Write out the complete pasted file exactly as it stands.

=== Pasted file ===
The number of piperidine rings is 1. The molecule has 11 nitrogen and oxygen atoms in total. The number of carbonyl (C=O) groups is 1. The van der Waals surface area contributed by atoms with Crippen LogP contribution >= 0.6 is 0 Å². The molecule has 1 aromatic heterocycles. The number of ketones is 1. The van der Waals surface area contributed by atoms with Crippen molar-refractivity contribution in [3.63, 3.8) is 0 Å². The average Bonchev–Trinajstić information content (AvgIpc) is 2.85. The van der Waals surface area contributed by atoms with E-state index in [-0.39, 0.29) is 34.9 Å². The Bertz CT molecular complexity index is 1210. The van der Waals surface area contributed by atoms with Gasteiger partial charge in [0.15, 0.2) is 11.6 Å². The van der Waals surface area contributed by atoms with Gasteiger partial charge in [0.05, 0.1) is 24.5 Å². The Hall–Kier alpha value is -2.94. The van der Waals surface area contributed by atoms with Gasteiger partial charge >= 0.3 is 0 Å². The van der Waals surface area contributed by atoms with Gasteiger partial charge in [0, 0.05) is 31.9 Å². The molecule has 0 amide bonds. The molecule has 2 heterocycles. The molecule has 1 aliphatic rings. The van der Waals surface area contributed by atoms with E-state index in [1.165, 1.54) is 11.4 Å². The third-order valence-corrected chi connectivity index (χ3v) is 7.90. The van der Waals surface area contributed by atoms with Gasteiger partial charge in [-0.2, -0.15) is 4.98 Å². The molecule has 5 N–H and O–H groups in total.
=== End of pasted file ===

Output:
The number of piperidine rings is 1. The molecule has 11 nitrogen and oxygen atoms in total. The number of carbonyl (C=O) groups is 1. The van der Waals surface area contributed by atoms with Crippen LogP contribution >= 0.6 is 0 Å². The molecule has 1 aromatic heterocycles. The number of ketones is 1. The van der Waals surface area contributed by atoms with Crippen molar-refractivity contribution in [3.63, 3.8) is 0 Å². The average Bonchev–Trinajstić information content (AvgIpc) is 2.85. The van der Waals surface area contributed by atoms with E-state index in [-0.39, 0.29) is 34.9 Å². The Bertz CT molecular complexity index is 1210. The van der Waals surface area contributed by atoms with Gasteiger partial charge in [0.15, 0.2) is 11.6 Å². The van der Waals surface area contributed by atoms with Gasteiger partial charge in [0.05, 0.1) is 24.5 Å². The Hall–Kier alpha value is -2.94. The van der Waals surface area contributed by atoms with Gasteiger partial charge >= 0.3 is 0 Å². The van der Waals surface area contributed by atoms with Gasteiger partial charge in [0, 0.05) is 31.9 Å². The molecule has 0 amide bonds. The molecule has 2 heterocycles. The molecule has 1 aliphatic rings. The van der Waals surface area contributed by atoms with E-state index in [1.165, 1.54) is 11.4 Å². The third-order valence-corrected chi connectivity index (χ3v) is 7.90. The van der Waals surface area contributed by atoms with Gasteiger partial charge in [-0.2, -0.15) is 4.98 Å². The molecule has 5 N–H and O–H groups in total.